Diet quality indices are a practical, cost-effective method to evaluate dietary patterns, yet few have investigated diet quality in athletes. This study describes the relative validity and reliability of the recently developed Athlete Diet Index (ADI). Participants completed the electronic ADI on two occasions, 2 weeks apart, followed by a 4-d estimated food record (4-dFR). Relative validity was evaluated by directly comparing mean scores of the two administrations (mAdm) against scores derived from 4-dFR using Spearman’s rank correlation coefficient and Bland–Altman (B–A) plots. Construct validity was investigated by comparing mAdm scores and 4-dFR-derived nutrient intakes using Spearman’s coefficient and independent t test. Test–retest reliability was assessed using paired t test, intraclass correlation coefficients (ICC) and B–A plots. Sixty-eight elite athletes (18·8 (sd 4·2) years) from an Australian sporting institute completed the ADI on both occasions. Mean score was 84·1 (sd 15·2; range 42·5–114·0). The ADI had good reliability (ICC = 0·80, 95 % CI 0·69, 0·87; P < 0·001), and B–A plots (mean 1·9; level of agreement −17·8, 21·7) showed no indication of systematic bias (y = 4·57–0·03 × x) (95 % CI −0·2, 0·1; P = 0·70). Relative validity was evaluated in fifty athletes who completed all study phases. Comparison of mAdm scores with 4-dFR-derived scores was moderate (r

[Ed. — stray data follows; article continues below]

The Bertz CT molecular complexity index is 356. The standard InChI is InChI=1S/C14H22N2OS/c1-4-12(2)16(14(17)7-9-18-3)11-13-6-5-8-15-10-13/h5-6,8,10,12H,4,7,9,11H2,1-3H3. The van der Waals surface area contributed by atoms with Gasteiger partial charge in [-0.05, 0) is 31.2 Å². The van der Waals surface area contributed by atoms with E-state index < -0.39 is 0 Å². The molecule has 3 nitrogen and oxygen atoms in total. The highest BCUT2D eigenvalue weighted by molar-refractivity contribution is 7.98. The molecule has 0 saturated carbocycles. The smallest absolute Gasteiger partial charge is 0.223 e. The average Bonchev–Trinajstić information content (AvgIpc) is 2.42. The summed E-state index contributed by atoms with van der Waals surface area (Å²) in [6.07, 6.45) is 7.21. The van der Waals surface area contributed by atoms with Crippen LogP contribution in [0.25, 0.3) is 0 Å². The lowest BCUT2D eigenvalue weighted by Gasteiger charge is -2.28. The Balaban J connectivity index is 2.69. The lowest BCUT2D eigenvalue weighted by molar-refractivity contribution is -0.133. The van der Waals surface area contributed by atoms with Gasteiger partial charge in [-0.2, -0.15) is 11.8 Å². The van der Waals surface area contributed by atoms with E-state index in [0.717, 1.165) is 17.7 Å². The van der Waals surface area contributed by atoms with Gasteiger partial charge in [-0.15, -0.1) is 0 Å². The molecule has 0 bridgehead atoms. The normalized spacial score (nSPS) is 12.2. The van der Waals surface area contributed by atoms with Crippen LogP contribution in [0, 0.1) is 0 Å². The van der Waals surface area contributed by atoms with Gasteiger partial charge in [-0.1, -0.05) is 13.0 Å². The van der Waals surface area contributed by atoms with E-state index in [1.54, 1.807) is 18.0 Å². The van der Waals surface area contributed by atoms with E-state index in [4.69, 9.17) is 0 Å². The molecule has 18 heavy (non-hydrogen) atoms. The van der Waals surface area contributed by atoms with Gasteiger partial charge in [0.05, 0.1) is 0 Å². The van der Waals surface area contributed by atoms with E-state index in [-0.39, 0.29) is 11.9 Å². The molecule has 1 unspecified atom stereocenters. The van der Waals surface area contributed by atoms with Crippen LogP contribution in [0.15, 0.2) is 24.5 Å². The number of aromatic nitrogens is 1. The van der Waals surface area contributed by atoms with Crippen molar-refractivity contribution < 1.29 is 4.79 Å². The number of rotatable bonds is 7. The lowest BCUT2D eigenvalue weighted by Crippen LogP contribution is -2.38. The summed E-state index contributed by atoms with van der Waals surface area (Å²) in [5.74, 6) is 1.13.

s 0·69; P < 0·001) with no systematic bias between methods of measurement (y = 6·90–0·04 × x) (95 % CI −0·3, 0·2; P = 0·73). Higher scores were associated with higher absolute nutrient intake consistent with a healthy dietary pattern. The ADI is a reliable tool with moderate validity, demonstrating its potential for application to investigate the diet quality of athletes.